London Stock Exchange Group plc and its group undertakings (collectively, the “LSE Group”). © LSE Group 2019. FTSE Russell is a trading name of certain of the LSE Group companies. Russell® is a trade mark of the relevant LSE Group companies and is used by any other LSE Group company under license. All rights in the FTSE Russell indexes or data vest in the relevant LSE Group company which owns the index or the data. Neither LSE Group nor its licensors accept any liability for any errors or omissions in the indexes or data and no party may rely on any indexes or data contained in this communication. No further distribution of data from the LSE Group is permitted without the relevant LSE Group company’s express written consent. The LSE Group does not promote, sponsor or endorse the content of this communication.

Appendix: Study Methodology

The active risk and return analyses in this study all were computed relative to the Morgan Stanley Capital International All Country World Index (MSCI ACWI). The active risk and return decomposition analyses were performed using rolling and backward-extending window multivariate linear regressions on the five long/short fundamental equity style factors defined in the T. Rowe Price Equity Style Factor Model, plus a global equity market factor.

The five style factors in the T. Rowe Price model, and the metrics used to define them, are shown in Figure A1. Market beta was measured based on the return on the MSCI ACWI in excess of the risk-free rate, defined as the return on the FTSE 3-Month Treasury Bill Index.

(Fig. A1) Style Factors in the T. Rowe Price Equity Style Factor Model

Fig. A1 Style Factors in the T. Rowe Price Equity Style Factor ModelSource: T. Rowe Price.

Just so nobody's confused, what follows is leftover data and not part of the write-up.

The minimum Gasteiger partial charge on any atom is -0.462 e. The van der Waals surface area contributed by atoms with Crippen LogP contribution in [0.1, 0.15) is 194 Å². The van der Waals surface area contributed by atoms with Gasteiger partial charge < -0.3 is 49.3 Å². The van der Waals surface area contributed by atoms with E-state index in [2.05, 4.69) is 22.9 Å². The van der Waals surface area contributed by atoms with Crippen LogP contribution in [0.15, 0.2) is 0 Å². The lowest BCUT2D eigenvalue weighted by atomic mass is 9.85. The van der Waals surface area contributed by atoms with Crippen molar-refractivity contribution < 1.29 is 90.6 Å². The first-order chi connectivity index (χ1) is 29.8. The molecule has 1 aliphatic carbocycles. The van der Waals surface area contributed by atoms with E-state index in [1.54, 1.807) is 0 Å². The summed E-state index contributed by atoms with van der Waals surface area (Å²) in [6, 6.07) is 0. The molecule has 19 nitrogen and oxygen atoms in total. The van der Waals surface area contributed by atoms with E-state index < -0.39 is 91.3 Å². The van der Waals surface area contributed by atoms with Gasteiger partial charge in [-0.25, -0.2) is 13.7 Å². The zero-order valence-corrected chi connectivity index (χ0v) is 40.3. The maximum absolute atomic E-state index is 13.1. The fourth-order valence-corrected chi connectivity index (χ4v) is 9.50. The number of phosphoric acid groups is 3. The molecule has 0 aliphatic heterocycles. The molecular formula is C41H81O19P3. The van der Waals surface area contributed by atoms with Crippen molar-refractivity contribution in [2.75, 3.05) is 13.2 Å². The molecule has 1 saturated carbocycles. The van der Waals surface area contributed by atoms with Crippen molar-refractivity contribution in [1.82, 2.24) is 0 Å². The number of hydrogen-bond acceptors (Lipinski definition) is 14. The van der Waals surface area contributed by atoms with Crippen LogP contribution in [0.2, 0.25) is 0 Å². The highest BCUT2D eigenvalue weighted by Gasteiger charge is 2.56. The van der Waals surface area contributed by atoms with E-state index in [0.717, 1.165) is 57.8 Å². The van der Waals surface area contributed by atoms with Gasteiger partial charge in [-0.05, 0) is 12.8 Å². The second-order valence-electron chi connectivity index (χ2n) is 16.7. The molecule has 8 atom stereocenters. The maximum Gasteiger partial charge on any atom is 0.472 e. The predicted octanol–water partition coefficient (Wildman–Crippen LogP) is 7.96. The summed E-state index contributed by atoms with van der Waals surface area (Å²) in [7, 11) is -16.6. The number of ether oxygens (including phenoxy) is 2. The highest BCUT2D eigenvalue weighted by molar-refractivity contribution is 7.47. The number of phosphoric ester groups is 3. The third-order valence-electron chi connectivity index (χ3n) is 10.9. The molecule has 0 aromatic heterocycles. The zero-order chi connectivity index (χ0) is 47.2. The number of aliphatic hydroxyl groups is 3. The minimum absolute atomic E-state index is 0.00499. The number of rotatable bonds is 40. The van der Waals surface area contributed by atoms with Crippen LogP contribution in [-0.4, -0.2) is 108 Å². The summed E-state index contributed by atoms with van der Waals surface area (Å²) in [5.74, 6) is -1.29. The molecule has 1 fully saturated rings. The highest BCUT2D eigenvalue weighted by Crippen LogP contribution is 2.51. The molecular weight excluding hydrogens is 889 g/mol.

(Fig. A2) Composite Performance 
As of March 31, 2019. Figures are calculated in U.S. Dollar. Domicile: United StatesFig. A2 Composite Performance

Past performance is not a reliable indicator of future performance.

Gross performance returns are presented before management and all other fees, where applicable, but after trading expenses. Net of fees performance reflects the deduction of the highest applicable management fee that would be charged based on the fee schedule contained within this material, without the benefit of breakpoints. Gross and net performance returns reflect the   reinvestment of dividends and are net of all non-reclaimable withholding taxes on dividends, interest income, and capital gains.

Source for MSCI data: MSCI. MSCI makes no express or implied warranties or representations and shall have no liability whatsoever with respect to any MSCI data contained herein. The MSCI data may not be further redistributed or used as a basis for other indices or any securities or financial products. This report is not approved, reviewed, or produced by MSCI.

Returns shown with gross dividends reinvested.